Renal outcomes appeared to be worse with a routine invasive strategy, however. Risk of the composite of death or new dialysis was higher in that arm (HR 1.48; 95% CI 1.04-2.11), driven by an increase in the risk of new dialysis.
No Symptomatic Benefit
Patients in ISCHEMIA-CKD were assessed using the Seattle Angina Questionnaire (SAQ), and John Spertus, MD (Saint Luke’s Mid America Heart Institute, Kansas City, MO), presented the results of the quality-of-life analysis.
Overall, patients had a low symptom burden at baseline, with about 12% experiencing daily/weekly angina, 39% experiencing angina several times a month, and 49% having no symptoms at all.
There were not substantial overall changes in the SAQ summary score, angina frequency score, and quality of life during the course of the trial, and they were no greater in the invasive arm.
In the patients with daily/weekly angina, there appeared to be an early benefit with the routine invasive strategy at 3 months in terms of the SAQ summary score, but that difference had disappeared by 12 months and 3 years.
Bangalore said he “wasn’t too surprised” by these results, because these types of patients tend to be less symptomatic. ISCHEMIA-CKD enrolled a low number of patients with daily or weekly symptoms and may therefore have been underpowered to detect a quality-of-life difference between groups, he said.
A second explanation for the lack of a quality-of-life difference could be related to the etiology of chest pain in patients with advanced CKD, which may be related to both epicardial and microvascular disease. “So fixing an epicardial stenosis may not fully benefit this group of patients,” he explained.
Spertus noted that because enrollment in ISCHEMIA-CKD was skewed toward less-symptomatic patients, they might not have been able to detect a benefit in the more-symptomatic groups.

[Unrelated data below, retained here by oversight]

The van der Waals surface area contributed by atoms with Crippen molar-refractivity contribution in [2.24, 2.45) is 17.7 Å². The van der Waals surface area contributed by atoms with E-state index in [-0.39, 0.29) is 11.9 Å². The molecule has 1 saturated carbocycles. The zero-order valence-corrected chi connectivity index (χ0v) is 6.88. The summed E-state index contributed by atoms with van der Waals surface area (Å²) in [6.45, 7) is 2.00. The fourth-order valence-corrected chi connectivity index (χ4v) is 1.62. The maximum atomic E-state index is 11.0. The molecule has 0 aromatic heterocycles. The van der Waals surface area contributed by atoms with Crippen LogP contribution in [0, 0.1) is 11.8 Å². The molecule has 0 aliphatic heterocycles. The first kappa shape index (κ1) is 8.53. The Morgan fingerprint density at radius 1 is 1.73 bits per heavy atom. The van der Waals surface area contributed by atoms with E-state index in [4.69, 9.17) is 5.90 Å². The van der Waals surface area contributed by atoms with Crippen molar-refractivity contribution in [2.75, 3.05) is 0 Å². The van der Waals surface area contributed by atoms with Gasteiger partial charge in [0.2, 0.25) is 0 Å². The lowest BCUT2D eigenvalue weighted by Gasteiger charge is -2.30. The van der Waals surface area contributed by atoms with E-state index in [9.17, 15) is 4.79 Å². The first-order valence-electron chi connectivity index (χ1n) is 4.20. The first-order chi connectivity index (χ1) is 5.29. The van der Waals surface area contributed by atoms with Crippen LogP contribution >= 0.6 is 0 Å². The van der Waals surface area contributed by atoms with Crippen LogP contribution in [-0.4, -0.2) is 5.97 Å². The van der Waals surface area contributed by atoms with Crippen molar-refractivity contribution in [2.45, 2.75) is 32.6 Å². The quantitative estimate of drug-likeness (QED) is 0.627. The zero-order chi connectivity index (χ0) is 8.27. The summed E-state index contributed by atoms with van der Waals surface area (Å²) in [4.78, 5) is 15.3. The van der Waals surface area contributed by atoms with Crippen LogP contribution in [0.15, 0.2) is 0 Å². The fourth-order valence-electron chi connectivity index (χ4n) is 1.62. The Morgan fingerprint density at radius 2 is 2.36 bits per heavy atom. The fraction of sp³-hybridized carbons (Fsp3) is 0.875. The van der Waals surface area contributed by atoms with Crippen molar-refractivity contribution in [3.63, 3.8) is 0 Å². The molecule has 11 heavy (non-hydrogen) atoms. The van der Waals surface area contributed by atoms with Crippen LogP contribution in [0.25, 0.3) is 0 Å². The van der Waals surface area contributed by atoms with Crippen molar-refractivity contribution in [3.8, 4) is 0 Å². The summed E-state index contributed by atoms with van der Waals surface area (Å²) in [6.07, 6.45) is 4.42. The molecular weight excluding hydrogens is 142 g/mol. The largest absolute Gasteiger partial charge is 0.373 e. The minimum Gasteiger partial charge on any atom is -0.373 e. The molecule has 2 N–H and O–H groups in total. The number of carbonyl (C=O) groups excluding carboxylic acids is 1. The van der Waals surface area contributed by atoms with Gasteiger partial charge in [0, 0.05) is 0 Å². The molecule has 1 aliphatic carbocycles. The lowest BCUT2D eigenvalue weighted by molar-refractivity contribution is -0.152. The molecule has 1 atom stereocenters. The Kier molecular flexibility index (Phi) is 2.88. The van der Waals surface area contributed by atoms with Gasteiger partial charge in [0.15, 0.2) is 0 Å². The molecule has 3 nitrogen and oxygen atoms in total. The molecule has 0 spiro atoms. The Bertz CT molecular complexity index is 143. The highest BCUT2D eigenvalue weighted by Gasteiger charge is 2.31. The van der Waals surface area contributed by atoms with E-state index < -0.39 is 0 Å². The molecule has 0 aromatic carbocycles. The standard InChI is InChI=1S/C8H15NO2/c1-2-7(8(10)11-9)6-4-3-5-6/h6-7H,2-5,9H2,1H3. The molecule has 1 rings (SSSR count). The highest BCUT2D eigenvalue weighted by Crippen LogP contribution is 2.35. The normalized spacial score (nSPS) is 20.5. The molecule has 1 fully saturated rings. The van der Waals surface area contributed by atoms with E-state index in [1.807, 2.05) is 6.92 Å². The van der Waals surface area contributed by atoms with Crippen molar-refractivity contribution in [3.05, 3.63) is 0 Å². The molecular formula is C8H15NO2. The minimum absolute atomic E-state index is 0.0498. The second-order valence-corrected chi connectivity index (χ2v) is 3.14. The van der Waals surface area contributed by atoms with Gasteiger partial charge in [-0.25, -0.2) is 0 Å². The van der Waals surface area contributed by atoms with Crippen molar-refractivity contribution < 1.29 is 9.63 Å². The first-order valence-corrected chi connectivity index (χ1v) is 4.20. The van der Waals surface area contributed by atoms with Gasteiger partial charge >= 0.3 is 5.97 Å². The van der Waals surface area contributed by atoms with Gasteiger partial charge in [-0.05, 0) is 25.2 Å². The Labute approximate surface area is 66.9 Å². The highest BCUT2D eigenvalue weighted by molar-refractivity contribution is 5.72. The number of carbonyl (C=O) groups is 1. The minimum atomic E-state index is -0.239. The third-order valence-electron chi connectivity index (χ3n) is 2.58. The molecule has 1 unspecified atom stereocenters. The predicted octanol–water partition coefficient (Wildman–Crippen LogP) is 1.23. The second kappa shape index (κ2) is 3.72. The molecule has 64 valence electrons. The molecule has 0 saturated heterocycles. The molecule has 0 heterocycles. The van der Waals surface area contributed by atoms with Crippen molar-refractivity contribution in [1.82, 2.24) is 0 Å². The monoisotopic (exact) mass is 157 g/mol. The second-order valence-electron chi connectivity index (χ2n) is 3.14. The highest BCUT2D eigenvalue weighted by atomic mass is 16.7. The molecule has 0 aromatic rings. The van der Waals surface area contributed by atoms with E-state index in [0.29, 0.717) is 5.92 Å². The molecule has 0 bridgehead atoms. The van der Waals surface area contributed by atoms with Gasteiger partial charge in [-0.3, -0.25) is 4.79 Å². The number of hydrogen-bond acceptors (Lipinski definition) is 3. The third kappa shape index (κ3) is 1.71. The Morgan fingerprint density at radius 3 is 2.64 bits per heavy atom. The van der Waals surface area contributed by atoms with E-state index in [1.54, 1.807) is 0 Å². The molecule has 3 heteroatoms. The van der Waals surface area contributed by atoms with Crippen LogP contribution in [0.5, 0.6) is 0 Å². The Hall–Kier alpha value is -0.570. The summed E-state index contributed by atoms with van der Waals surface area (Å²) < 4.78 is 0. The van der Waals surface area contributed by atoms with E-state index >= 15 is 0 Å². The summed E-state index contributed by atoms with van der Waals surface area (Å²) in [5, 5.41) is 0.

Despite the neutral results in terms of clinical and quality-of-life outcomes, Glenn Levine, MD (Baylor College of Medicine and Michael E. DeBakey VA Medical Center, Houston, TX), who served as a discussant following Bangalore’s presentation, said ISCHEMIA-CKD helps fill an important gap in knowledge. He noted that revascularization guidelines do not specifically address patients with CKD “due to a paucity of useful randomized data.”
He pointed out some caveats to consider when interpreting the trial. The results do not apply to patients with recent ACS, unacceptable angina despite maximal medical therapy, or significant heart failure because they were excluded, he said. In addition, he said,“it seems unlikely that all centers routinely do and will exactly follow the very careful measures to limit contrast and minimize contrast nephropathy used in this study.” Moreover, only half of the patients had multivessel disease, only 80% in the invasive arm underwent angiography and only about half underwent revascularization.
“That said, this was as well-designed and -executed a trial as one can practically do in the real world,” Levine stated, calling it a “monumental achievement.”
These findings will help inform future guidelines, he indicated. But for now, he concluded, “I will generally not go searching for ischemia and CAD in most severe and end-stage CKD patients, absent marked or unacceptable angina, and will treat them with medical therapy alone.”